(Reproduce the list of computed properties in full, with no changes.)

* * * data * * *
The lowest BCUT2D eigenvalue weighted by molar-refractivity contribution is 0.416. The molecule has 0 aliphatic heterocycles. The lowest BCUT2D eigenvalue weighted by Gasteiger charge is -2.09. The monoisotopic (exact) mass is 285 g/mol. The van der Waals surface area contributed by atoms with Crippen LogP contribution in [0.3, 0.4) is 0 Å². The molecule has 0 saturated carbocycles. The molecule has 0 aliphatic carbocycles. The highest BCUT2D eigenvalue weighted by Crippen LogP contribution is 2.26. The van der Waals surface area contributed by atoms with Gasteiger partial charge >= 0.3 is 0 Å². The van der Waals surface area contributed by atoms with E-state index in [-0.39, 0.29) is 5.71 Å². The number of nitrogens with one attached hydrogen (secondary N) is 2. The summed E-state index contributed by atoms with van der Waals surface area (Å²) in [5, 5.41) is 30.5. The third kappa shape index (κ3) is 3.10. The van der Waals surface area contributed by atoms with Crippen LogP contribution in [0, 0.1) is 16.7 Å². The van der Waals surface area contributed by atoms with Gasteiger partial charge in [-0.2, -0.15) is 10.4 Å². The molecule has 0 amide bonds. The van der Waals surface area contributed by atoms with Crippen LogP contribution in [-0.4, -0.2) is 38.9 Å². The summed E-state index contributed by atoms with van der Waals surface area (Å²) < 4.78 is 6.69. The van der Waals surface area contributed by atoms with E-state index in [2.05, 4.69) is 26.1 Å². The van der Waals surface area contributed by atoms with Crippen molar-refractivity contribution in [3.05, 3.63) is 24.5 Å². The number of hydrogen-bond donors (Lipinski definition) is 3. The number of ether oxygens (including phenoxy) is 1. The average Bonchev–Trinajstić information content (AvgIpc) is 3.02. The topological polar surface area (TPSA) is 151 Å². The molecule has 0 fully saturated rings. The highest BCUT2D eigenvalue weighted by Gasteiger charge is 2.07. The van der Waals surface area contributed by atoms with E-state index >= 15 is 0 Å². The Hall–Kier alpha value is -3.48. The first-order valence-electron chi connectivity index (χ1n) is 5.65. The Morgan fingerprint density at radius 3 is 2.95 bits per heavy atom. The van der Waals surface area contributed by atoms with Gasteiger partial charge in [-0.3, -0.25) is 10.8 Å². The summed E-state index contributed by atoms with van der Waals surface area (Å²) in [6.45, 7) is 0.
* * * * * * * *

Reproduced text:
The lowest BCUT2D eigenvalue weighted by molar-refractivity contribution is 0.416. The molecule has 0 aliphatic heterocycles. The lowest BCUT2D eigenvalue weighted by Gasteiger charge is -2.09. The monoisotopic (exact) mass is 285 g/mol. The van der Waals surface area contributed by atoms with Crippen LogP contribution in [0.3, 0.4) is 0 Å². The molecule has 0 saturated carbocycles. The molecule has 0 aliphatic carbocycles. The highest BCUT2D eigenvalue weighted by Crippen LogP contribution is 2.26. The van der Waals surface area contributed by atoms with Gasteiger partial charge >= 0.3 is 0 Å². The van der Waals surface area contributed by atoms with E-state index in [-0.39, 0.29) is 5.71 Å². The number of nitrogens with one attached hydrogen (secondary N) is 2. The summed E-state index contributed by atoms with van der Waals surface area (Å²) in [5, 5.41) is 30.5. The third kappa shape index (κ3) is 3.10. The van der Waals surface area contributed by atoms with Crippen LogP contribution in [0, 0.1) is 16.7 Å². The van der Waals surface area contributed by atoms with Gasteiger partial charge in [-0.2, -0.15) is 10.4 Å². The molecule has 0 amide bonds. The van der Waals surface area contributed by atoms with Crippen LogP contribution in [-0.4, -0.2) is 38.9 Å². The summed E-state index contributed by atoms with van der Waals surface area (Å²) < 4.78 is 6.69. The van der Waals surface area contributed by atoms with E-state index in [2.05, 4.69) is 26.1 Å². The van der Waals surface area contributed by atoms with Crippen molar-refractivity contribution in [3.05, 3.63) is 24.5 Å². The number of hydrogen-bond donors (Lipinski definition) is 3. The number of ether oxygens (including phenoxy) is 1. The average Bonchev–Trinajstić information content (AvgIpc) is 3.02. The topological polar surface area (TPSA) is 151 Å². The molecule has 0 fully saturated rings. The highest BCUT2D eigenvalue weighted by Gasteiger charge is 2.07. The van der Waals surface area contributed by atoms with E-state index >= 15 is 0 Å². The Hall–Kier alpha value is -3.48. The first-order valence-electron chi connectivity index (χ1n) is 5.65. The Morgan fingerprint density at radius 3 is 2.95 bits per heavy atom. The van der Waals surface area contributed by atoms with Gasteiger partial charge in [-0.3, -0.25) is 10.8 Å². The summed E-state index contributed by atoms with van der Waals surface area (Å²) in [6.45, 7) is 0.